I had heard relatively mixed reviews on Hoi An: while almost anyone I talked to or read acknowledged it as a beautiful place, I had heard a couple more negatives tones around the amount of tourists.
After visiting it, to put it simply, Hoi An was one of the highlights, if not THE highlight, of my experiences in Vietnam.
A culinary capital
Vietnam has by now my favorite cuisine in the whole of Asia, and Hoi An is so far the place where I’ve had the best food in Vietnam! I had read in one of the few blogs I follow (link in french) about a food tour in town, which seemed pretty nice and varied – so, since one of my objectives was to discover more of Vietnamese food, I booked it a couple weeks before coming. I was not disappointed!
The tour starts in a market, and progressively works its way towards the old town, with a full dozen stops at different food stalls or restaurants, all of them impressive: fruit salad, banh xeo (a vietnamese pancake with prawns and pork), a local noodle dish called Cau Lau, fried wantons Vietnamese style, Bun Cha, spring rolls… what really makes the tour stand out is the ability to try all of these at once, as well as the excellent explanations from the guide. I almost never take tours, but I’m really glad I took this one!
As I really liked my guide, I arranged for a tour of the surroundings in motorbike with her the following day.
She took me to a great selection of places around town: a bamboo workshop (where I bought awesome bamboo straws!), a small coffee roasting business, a quick trip on the river…
One of the stops was a small shipbuilding workshop. I learned that most of the rather large fishing boats we see around Hoi An are made manually in such workshops a few kilometers out of the old town!
Of course, as most of these places were scattered around town, one of the big perks of the tour was just the landscape – crossing the river, watching the countryside, all on the back of a motorbike.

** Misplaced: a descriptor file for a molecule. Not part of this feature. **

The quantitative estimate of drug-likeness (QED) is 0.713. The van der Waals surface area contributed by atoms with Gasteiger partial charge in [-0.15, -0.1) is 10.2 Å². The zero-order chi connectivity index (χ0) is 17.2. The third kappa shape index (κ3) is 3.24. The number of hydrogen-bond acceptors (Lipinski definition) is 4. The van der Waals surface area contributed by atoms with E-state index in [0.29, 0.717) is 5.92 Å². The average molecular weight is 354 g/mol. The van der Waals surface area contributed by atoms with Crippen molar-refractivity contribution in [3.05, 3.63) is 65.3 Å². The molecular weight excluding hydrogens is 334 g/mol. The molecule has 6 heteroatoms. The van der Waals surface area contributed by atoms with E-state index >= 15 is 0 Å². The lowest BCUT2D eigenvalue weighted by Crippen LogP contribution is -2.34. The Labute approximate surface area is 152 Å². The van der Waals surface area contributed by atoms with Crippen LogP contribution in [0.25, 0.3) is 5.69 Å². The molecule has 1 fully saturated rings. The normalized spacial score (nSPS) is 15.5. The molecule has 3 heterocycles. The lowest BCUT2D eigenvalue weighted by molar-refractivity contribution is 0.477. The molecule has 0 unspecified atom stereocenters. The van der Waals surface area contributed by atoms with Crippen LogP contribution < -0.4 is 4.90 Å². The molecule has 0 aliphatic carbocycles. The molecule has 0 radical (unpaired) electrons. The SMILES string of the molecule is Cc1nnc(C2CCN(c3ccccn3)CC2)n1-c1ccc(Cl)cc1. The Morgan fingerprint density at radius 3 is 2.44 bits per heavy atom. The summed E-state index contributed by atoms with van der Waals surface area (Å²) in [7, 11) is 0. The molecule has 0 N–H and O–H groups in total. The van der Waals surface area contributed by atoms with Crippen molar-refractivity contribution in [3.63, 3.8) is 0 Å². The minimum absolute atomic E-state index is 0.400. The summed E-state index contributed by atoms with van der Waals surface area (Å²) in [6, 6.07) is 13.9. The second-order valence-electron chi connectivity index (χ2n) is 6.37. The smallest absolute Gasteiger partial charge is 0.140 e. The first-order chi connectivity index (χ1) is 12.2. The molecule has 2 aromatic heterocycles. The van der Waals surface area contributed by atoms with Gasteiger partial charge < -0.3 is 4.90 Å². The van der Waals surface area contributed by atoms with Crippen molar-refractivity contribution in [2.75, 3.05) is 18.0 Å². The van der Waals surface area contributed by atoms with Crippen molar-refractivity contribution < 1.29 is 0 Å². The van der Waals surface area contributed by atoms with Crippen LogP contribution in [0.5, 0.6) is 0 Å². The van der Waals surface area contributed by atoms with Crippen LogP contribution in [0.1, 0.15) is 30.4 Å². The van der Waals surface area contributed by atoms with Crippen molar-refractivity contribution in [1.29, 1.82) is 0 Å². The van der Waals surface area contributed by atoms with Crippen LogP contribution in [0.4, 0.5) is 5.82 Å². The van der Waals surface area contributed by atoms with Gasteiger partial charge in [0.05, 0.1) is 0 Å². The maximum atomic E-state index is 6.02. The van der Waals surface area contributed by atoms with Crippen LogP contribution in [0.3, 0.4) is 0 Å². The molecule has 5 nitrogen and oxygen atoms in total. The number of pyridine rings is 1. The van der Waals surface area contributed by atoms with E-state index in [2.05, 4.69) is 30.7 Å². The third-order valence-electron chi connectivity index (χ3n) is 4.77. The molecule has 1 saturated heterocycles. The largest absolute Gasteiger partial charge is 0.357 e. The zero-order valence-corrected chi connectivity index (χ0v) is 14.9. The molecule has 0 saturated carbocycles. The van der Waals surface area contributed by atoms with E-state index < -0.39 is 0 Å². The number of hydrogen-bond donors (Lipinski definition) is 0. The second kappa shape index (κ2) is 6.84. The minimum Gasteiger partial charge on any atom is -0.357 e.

Finally, my guide took some time to teach me how to ride her bike! She turned out to be an excellent teacher, and I actually managed to ride it and change gears rather quickly!
After ending the tour, I still had a couple hours to walk a bit in the old town in daylight, and check the quite interesting folk culture museum – like many museums or attractions in Hoi An, the building itself is a good reason to visit in itself !
I had started the visit to the museum just after having a drink at a nearby bar – as I had a cocktail, I told the waiter not to bring a straw so I could use my own – new! reusable! – bamboo straw. This being me, I obviously forgot to take it back from the glass – and the waiter chased me into the museum to give it back to me! The same had happened to me the day before with my sunglasses.
Walking and Biking around
Walking or cycling in the old town is a delight, even in rainy season. A large part of the old town is pedestrian, which makes it even better for a stroll.
On most of my free time, I just walked or cycled with the old-but-good bicycle my hotel lent me, stopping regularly at cafés or shops, or simply admiring the view.
One great thing about cafés or restaurants in Vietnam is that many have nice second floor balconies, with chairs facing the street. They can make for a great observation spot, and are particularly great in the Hoi An riverfront.
Towards Da Nang
Before flying further south, I had planned to spend my last night in the region in Da Nang, the largest city in central Vietnam, just 30 kilometers north of Hoi An.
I might have been a bit unfair with Da Nang: while I certainly liked the city, the comparison with the atmosphere of Hoi An was quite difficult, which made appreciating this city a bit less easy.
It remains, all in all, one of the most attractive cities in Vietnam.
Upon arriving, I checked in a relatively small high-rise hotel by the river, which ended up being one of the best value accommodation I’ve seen in Vietnam: even with a rather cheap price, I got a four-star standard, complete with really excellent service, and a very central location. I spent a simple evening between checking the beautiful views over the river and a few LaRue beers at a nearby bar that had quite an excellent soundtrack.
On the next day, I first went around for a walk around my hotel, before heading for the beach – that turned out to be a real surprise!
I expected a rather average, urban beach. It turned out to be really beautiful – a (very) long, well-kept and extremely clean beach, where it was really a delight to walk. Every 50 or so meters, a small restaurant / bar with deck chairs makes for an excellent stop or shelter from the sun, and there’s a few nice restaurants in a more built-up area of the beach.
All in all, I really had a blast in Hoi An and Da Nang. Hoi An, especially, qualifies as one of my very favorite places in the whole of Asia – I sure expect to return in the next couple years!